1953: George Morse announced his retirement as conductor of the Swindon (GWR) Male Voice Choir after 25 years at the helm. Mr Morse, who lived in Groundwell Road, had steered the choir through 46 BBC broadcasts and at least 500 concerts, and had seen his singers win many trophies. During his quarter of a century in charge, he had missed only two rehearsals and two performances.

1953: Local apathy toward Swindon-born Victorian nature writer Richard Jefferies was the title of a talk to be delivered by Mr GA Streetly at the year’s first meeting of the Richard Jefferies Society. The programme for the first half of the year also included talks entitled Round About Wiltshire, The Nature Diaries of Richard Jefferies and Richard Jefferies’ Landmarks and Countryside. Round About Wiltshire was to be accompanied by a series of lantern slides.

1963: Members of Swindon Round Table were due to hear about development of the new Polaris submarine in a lecture later in the month. It was to be delivered by Lieutenant Commander LA Wintle, RN (Retd), chief lecturer of the Navy League, a naval youth training organisation.

1963: An Evening Advertiser van was recovered after spending 10 days stuck in a snowdrift on the road between Alton Barnes and All Cannings, as Britain continued to labour under one of the worst spells of cold weather in living memory. Motor insurance companies, and bodywork repairers such as Bamptons in Swindon, reported relatively few accidents, but this was mainly down to the fact that relatively few drivers dared to risk getting behind the wheel.

1973: The exorcism of a ghost said by a Penhill couple to haunt their home was to feature in the opening episode of a new BBC TV documentary series Leap in the Dark, about the mysterious and supernatural. Canon Christopher Harman, the former vicar of St Paul’s in Swindon, had actually performed the exorcism six months before the programme was made, but agreed to recreate the procedure for the cameras.

1973: A decision by the Wyvern Theatre to discontinue season tickets annoyed some of its patrons. The theatre abandoned the scheme when the number of season ticket holders dropped below 100, but many committed theatregoers protested that having a book of tickets for the season was more convenient.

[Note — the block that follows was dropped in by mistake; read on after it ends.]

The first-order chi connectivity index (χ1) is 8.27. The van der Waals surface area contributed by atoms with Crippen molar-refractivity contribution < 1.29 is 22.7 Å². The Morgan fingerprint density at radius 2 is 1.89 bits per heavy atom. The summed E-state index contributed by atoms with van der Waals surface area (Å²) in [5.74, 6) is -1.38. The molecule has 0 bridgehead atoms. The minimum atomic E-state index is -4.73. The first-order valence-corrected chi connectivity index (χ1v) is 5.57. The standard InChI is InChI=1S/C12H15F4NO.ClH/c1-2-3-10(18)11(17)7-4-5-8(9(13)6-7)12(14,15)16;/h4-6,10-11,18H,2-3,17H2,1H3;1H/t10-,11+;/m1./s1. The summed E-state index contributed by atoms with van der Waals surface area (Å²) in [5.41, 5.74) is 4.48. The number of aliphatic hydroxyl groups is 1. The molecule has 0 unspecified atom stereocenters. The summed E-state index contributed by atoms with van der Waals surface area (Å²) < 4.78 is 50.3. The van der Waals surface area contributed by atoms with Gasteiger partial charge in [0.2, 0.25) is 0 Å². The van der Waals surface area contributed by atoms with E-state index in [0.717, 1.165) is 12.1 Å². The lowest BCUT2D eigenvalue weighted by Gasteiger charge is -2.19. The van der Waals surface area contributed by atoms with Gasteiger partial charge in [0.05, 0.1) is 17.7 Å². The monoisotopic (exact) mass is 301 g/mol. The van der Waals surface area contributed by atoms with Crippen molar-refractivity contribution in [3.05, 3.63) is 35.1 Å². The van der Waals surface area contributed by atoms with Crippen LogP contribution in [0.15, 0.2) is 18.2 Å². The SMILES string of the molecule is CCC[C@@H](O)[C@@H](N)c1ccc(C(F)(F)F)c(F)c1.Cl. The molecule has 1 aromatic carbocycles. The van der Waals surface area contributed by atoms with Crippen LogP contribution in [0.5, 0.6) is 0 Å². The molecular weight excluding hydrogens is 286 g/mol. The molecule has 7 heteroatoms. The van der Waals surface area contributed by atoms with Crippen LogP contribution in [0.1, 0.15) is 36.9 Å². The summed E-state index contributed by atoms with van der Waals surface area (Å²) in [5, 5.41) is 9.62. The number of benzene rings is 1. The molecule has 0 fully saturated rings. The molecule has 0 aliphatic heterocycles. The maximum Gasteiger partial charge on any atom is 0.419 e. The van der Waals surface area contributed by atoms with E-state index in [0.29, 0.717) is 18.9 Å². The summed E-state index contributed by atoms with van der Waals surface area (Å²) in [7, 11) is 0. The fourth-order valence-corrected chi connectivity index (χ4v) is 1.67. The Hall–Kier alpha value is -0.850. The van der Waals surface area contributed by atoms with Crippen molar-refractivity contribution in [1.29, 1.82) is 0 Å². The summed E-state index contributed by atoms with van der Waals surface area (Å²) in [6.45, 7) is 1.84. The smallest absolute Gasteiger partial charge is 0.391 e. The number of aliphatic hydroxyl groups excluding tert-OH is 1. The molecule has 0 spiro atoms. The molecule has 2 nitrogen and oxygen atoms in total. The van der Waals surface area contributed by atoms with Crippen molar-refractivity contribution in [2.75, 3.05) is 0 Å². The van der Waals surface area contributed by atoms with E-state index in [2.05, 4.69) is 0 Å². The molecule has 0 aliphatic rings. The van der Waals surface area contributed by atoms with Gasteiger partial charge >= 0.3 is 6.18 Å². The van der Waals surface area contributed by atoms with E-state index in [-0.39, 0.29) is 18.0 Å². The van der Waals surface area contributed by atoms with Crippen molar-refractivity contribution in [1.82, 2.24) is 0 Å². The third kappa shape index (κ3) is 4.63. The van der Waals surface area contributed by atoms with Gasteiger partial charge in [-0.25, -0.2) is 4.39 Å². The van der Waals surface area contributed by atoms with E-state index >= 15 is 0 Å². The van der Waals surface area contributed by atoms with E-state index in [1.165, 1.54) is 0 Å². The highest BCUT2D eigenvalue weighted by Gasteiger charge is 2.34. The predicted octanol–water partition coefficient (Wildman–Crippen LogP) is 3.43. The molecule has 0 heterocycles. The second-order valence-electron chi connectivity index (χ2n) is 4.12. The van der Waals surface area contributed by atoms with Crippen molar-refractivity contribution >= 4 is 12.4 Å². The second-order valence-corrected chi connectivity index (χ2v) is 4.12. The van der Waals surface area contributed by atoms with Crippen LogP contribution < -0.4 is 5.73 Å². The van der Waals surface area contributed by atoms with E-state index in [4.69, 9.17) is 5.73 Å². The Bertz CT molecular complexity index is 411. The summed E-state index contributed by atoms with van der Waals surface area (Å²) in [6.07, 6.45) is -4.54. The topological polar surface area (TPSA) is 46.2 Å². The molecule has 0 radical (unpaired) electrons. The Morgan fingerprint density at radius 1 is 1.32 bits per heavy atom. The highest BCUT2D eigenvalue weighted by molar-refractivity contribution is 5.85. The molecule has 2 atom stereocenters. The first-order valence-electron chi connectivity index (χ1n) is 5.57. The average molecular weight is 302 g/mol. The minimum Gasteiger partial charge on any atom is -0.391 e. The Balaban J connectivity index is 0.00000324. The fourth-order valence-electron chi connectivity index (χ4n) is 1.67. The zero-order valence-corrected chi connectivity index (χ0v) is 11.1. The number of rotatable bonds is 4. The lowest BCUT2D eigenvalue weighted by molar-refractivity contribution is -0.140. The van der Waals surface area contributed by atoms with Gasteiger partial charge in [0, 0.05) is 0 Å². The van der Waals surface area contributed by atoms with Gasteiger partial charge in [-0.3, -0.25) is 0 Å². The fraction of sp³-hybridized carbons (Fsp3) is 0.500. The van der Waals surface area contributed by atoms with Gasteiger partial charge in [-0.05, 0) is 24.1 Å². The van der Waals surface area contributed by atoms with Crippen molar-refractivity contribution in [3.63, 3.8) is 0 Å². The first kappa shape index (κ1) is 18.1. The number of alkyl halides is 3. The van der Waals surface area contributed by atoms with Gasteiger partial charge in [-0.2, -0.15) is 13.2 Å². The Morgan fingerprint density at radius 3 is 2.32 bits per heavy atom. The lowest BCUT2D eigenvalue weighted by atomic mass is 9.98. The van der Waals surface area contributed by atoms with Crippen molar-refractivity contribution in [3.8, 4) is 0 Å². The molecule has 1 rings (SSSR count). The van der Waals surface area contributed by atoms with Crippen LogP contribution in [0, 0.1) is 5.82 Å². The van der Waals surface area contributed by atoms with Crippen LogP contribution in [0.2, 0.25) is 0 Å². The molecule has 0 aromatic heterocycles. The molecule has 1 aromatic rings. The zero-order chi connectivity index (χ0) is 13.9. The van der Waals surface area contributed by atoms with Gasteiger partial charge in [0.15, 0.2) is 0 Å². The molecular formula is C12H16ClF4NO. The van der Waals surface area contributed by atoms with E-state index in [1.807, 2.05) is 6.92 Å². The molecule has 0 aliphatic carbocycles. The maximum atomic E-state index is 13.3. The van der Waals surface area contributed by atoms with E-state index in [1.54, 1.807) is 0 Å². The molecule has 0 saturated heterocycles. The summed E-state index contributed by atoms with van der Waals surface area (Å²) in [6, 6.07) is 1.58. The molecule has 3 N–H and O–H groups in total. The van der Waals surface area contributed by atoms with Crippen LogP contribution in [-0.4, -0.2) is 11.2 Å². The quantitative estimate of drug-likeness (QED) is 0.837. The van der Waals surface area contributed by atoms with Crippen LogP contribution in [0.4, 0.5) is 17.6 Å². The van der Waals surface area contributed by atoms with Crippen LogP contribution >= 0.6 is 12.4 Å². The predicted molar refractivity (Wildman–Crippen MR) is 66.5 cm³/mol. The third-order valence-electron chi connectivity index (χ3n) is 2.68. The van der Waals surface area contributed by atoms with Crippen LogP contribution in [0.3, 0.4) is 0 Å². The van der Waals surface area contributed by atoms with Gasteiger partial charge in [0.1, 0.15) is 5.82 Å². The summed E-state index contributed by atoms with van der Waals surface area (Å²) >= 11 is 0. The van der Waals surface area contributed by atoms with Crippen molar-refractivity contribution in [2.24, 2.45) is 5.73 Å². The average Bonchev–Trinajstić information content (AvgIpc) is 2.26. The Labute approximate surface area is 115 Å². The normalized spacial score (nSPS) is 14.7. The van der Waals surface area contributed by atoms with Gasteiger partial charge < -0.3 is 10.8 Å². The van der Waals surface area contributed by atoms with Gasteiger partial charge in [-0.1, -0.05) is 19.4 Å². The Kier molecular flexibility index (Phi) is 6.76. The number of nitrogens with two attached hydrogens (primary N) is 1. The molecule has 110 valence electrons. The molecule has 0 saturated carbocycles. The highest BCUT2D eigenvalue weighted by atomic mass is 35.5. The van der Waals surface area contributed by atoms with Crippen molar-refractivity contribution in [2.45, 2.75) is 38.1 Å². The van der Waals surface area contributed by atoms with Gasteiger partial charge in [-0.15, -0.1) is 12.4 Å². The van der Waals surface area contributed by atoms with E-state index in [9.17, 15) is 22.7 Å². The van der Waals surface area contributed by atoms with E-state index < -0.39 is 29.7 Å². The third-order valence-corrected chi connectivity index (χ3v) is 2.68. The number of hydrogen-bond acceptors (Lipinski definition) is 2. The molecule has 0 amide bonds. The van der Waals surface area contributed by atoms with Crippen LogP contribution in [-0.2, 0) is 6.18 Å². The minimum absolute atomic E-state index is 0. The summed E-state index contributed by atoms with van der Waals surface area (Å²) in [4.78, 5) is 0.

1684: Puppet shows performed and shopping stalls were set up on the Thames in London during a deep freeze.

1799: Prime minister William Pitt (the Younger) introduced income tax at two shillings in the pound to raise funds for the Napoleonic Wars.

1898: Gracie Fields was born in Rochdale. She became one of Britain’s most popular entertainers and was made a Dame of the British Empire in 1979.

1902: New York State introduced a bill to outlaw flirting in public.

1914: Striptease artiste Gypsy Rose Lee was born in Seattle. She became Queen of Burlesque in the 1930s and her autobiography, Gypsy, became a hit musical.

1927: Greta Garbo and John Gilbert - real-life lovers - shocked cinemagoers in New York by their uninhibited kissing in the silent film Flesh And The Devil.

1951: Life After Tomorrow, the first film to receive an X rating in Britain, opened in London.

1957: Anthony Eden resigned as prime minister in the wake of the Suez crisis.

1972: The liner Queen Elizabeth, after being removed to Hong Kong to serve as a floating marine university, sank after catching fire.

1997: Yachtsman Tony Bullimore was found alive, five days after his boat capsized in the freezing wastes of the Southern Ocean, 2,200km off the coast of Australia.

2007: Apple CEO Steve Jobs unveiled the first iPhone.

2018: Dozens of people were killed or missing following a cyclone in Madagascar.


Joan Baez, singer, 78; Jimmy Page, rock guitarist, 75; Crystal Gayle, singer, 68; Joely Richardson, actress, 54; Jimmy Adams, former cricketer, 51; The Duchess of Cambridge, 37, Paolo Nutini, singer/songwriter, 32.